Recent advancements towards sustainability in rotomoulding

Jake Kelly-Walley*, Peter Martin, Zaida Ortega*, Louise Pick, Mark McCourt

*Corresponding author for this work

Research output: Contribution to journalReview articlepeer-review

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Rotational moulding is a unique low-shear process used to manufacture hollow parts. The process is an excellent process method for batch processing, minimal waste and stress-free parts. However, the process has drawbacks such as long cycle times, gas dependency and a limited palette of materials relative to other process methods. This review aimed to shed light on the current state-of-the-art research contributing towards sustainability in rotational moulding. The scope of this review broadly assessed all areas of the process such as material development, process adaptations and development, modelling, simulation and contributions towards applications carving a more sustainable society. The PRISMA literature review method was adopted, finding that the majority of publications focus on material development, specifically on the use of waste, fillers, fibres and composites as a way to improve sustainability. Significant focus on biocomposites and natural fibres highlighted the strong research interest, while recyclate studies appeared to be less explored to date. Other research paths are process modification, modelling and simulation, motivated to increase energy efficiency, reduction in scrap and attempts to reduce cycle time with models. An emerging research interest in rotational moulding is the contribution towards the hydrogen economy, particularly type IV hydrogen vessels.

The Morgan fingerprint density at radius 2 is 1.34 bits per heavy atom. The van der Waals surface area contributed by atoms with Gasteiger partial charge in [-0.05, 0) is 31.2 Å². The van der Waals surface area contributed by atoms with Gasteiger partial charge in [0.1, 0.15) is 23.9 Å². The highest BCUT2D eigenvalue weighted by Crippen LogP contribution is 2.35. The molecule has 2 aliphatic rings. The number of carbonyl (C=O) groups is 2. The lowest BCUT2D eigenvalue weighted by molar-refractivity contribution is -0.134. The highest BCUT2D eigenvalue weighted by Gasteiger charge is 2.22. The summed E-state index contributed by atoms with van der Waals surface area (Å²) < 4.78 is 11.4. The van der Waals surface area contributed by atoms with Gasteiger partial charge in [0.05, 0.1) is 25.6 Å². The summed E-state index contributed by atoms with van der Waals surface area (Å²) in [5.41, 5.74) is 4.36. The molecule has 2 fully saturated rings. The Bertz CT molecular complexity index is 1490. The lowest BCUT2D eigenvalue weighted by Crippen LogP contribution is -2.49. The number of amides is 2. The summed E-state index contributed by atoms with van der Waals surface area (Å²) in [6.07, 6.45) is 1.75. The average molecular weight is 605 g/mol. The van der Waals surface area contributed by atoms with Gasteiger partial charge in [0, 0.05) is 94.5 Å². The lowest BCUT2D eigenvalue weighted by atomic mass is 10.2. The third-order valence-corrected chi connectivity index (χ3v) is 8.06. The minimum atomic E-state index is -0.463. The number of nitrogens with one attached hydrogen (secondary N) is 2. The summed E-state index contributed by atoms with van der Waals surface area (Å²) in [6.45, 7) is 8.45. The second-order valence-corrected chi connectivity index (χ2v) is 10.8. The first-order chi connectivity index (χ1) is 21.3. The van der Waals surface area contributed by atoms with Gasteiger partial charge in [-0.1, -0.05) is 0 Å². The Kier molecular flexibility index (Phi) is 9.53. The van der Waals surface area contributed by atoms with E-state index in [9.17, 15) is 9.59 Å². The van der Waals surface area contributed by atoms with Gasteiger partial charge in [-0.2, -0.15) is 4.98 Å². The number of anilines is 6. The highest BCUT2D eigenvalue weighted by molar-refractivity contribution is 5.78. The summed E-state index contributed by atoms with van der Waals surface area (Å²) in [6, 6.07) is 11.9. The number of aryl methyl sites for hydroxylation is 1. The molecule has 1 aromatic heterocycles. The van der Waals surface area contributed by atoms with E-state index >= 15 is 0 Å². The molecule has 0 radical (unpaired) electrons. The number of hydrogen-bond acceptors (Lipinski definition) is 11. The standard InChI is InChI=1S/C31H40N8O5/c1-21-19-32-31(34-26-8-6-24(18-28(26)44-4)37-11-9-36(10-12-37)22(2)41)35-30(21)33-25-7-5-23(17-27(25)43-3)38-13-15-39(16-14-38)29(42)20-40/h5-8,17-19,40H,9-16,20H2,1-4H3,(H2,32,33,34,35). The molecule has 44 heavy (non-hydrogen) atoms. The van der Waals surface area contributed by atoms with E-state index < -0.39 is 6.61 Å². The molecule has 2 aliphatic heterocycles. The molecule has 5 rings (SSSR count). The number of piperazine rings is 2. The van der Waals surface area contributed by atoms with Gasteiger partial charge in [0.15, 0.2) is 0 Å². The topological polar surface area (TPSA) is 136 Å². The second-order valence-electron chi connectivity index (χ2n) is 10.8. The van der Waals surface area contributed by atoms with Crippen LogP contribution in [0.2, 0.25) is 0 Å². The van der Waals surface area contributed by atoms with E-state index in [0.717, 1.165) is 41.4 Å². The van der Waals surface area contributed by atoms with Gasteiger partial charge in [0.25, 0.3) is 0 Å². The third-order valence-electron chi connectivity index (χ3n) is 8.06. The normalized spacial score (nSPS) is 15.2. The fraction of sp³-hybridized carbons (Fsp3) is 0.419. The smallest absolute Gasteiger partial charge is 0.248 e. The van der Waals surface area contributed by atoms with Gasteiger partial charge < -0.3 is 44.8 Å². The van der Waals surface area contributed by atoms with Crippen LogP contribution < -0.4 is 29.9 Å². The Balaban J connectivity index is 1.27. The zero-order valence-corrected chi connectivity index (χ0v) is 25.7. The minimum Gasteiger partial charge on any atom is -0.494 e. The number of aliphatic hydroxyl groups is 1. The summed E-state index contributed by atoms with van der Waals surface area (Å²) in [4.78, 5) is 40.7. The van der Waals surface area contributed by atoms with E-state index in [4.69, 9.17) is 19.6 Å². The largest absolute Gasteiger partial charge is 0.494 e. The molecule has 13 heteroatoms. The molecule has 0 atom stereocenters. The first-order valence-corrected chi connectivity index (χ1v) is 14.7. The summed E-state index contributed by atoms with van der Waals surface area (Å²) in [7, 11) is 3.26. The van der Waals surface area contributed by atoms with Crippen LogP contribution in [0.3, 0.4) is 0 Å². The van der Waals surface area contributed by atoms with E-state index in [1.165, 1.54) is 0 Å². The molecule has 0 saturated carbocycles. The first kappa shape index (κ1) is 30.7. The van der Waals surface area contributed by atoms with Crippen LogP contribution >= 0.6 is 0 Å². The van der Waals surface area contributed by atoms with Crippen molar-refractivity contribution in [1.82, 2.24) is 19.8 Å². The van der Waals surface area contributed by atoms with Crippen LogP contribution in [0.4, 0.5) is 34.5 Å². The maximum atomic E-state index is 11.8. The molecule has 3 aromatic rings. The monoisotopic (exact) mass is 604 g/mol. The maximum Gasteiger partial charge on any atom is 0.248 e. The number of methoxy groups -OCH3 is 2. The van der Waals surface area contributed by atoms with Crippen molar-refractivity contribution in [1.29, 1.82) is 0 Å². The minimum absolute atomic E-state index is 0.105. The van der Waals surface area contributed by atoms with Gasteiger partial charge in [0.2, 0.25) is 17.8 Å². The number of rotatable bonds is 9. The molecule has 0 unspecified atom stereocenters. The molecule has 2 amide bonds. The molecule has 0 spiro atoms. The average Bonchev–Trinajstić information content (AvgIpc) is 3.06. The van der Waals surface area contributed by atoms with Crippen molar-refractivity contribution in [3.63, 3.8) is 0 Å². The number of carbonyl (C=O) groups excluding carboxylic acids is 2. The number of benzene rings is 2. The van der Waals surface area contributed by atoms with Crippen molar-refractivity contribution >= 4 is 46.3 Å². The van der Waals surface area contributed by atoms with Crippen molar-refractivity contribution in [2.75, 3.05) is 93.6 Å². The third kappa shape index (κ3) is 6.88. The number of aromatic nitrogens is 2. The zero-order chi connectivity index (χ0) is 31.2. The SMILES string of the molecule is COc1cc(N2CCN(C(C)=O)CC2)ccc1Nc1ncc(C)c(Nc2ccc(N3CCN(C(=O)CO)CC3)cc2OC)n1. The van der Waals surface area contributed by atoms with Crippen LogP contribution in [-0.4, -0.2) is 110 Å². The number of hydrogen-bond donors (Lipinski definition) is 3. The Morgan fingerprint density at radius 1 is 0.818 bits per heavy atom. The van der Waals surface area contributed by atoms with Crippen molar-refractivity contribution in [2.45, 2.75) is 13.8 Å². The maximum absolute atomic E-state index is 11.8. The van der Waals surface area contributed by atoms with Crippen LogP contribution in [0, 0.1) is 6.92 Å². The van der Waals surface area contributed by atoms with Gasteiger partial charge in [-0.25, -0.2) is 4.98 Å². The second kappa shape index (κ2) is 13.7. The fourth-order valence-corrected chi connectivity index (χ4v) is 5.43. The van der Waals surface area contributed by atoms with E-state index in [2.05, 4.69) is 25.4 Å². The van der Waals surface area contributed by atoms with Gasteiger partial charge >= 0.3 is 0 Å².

Original languageEnglish
Article number2607
Number of pages23
Issue number11
Early online date28 May 2024
Publication statusPublished - Jun 2024


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